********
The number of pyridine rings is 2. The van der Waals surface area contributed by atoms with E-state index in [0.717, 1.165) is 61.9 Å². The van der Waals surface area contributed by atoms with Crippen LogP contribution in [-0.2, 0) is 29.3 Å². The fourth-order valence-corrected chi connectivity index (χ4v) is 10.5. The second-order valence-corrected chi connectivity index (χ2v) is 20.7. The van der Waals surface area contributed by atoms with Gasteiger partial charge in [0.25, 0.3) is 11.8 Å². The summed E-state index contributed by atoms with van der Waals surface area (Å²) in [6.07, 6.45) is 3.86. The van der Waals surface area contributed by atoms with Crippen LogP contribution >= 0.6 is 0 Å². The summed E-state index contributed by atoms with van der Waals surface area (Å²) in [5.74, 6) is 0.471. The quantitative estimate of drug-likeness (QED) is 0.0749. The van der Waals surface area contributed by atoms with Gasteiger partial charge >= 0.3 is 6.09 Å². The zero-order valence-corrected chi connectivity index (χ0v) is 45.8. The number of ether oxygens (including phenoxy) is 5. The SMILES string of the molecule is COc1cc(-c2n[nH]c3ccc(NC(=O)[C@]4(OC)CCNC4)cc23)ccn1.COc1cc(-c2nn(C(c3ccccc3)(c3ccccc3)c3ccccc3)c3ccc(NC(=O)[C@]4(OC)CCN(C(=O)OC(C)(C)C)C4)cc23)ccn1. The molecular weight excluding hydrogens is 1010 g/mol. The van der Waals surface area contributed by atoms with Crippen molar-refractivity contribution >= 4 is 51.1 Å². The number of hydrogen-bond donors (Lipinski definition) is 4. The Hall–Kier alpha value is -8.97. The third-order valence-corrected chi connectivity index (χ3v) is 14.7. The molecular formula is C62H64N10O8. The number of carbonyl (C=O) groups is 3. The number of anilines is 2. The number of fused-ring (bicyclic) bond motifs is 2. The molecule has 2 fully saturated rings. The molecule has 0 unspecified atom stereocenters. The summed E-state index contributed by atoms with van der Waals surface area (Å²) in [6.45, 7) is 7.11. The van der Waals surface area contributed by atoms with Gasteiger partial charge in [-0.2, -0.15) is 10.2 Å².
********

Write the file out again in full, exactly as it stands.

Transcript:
The number of pyridine rings is 2. The van der Waals surface area contributed by atoms with E-state index in [0.717, 1.165) is 61.9 Å². The van der Waals surface area contributed by atoms with Crippen LogP contribution in [-0.2, 0) is 29.3 Å². The fourth-order valence-corrected chi connectivity index (χ4v) is 10.5. The second-order valence-corrected chi connectivity index (χ2v) is 20.7. The van der Waals surface area contributed by atoms with Gasteiger partial charge in [0.25, 0.3) is 11.8 Å². The summed E-state index contributed by atoms with van der Waals surface area (Å²) in [6.07, 6.45) is 3.86. The van der Waals surface area contributed by atoms with Crippen LogP contribution >= 0.6 is 0 Å². The summed E-state index contributed by atoms with van der Waals surface area (Å²) in [5.74, 6) is 0.471. The quantitative estimate of drug-likeness (QED) is 0.0749. The van der Waals surface area contributed by atoms with Gasteiger partial charge >= 0.3 is 6.09 Å². The zero-order valence-corrected chi connectivity index (χ0v) is 45.8. The number of ether oxygens (including phenoxy) is 5. The SMILES string of the molecule is COc1cc(-c2n[nH]c3ccc(NC(=O)[C@]4(OC)CCNC4)cc23)ccn1.COc1cc(-c2nn(C(c3ccccc3)(c3ccccc3)c3ccccc3)c3ccc(NC(=O)[C@]4(OC)CCN(C(=O)OC(C)(C)C)C4)cc23)ccn1. The molecular weight excluding hydrogens is 1010 g/mol. The van der Waals surface area contributed by atoms with Crippen molar-refractivity contribution >= 4 is 51.1 Å². The number of hydrogen-bond donors (Lipinski definition) is 4. The Hall–Kier alpha value is -8.97. The third-order valence-corrected chi connectivity index (χ3v) is 14.7. The molecular formula is C62H64N10O8. The number of carbonyl (C=O) groups is 3. The number of anilines is 2. The number of fused-ring (bicyclic) bond motifs is 2. The molecule has 2 fully saturated rings. The molecule has 0 unspecified atom stereocenters. The summed E-state index contributed by atoms with van der Waals surface area (Å²) in [6.45, 7) is 7.11. The van der Waals surface area contributed by atoms with Gasteiger partial charge in [-0.2, -0.15) is 10.2 Å².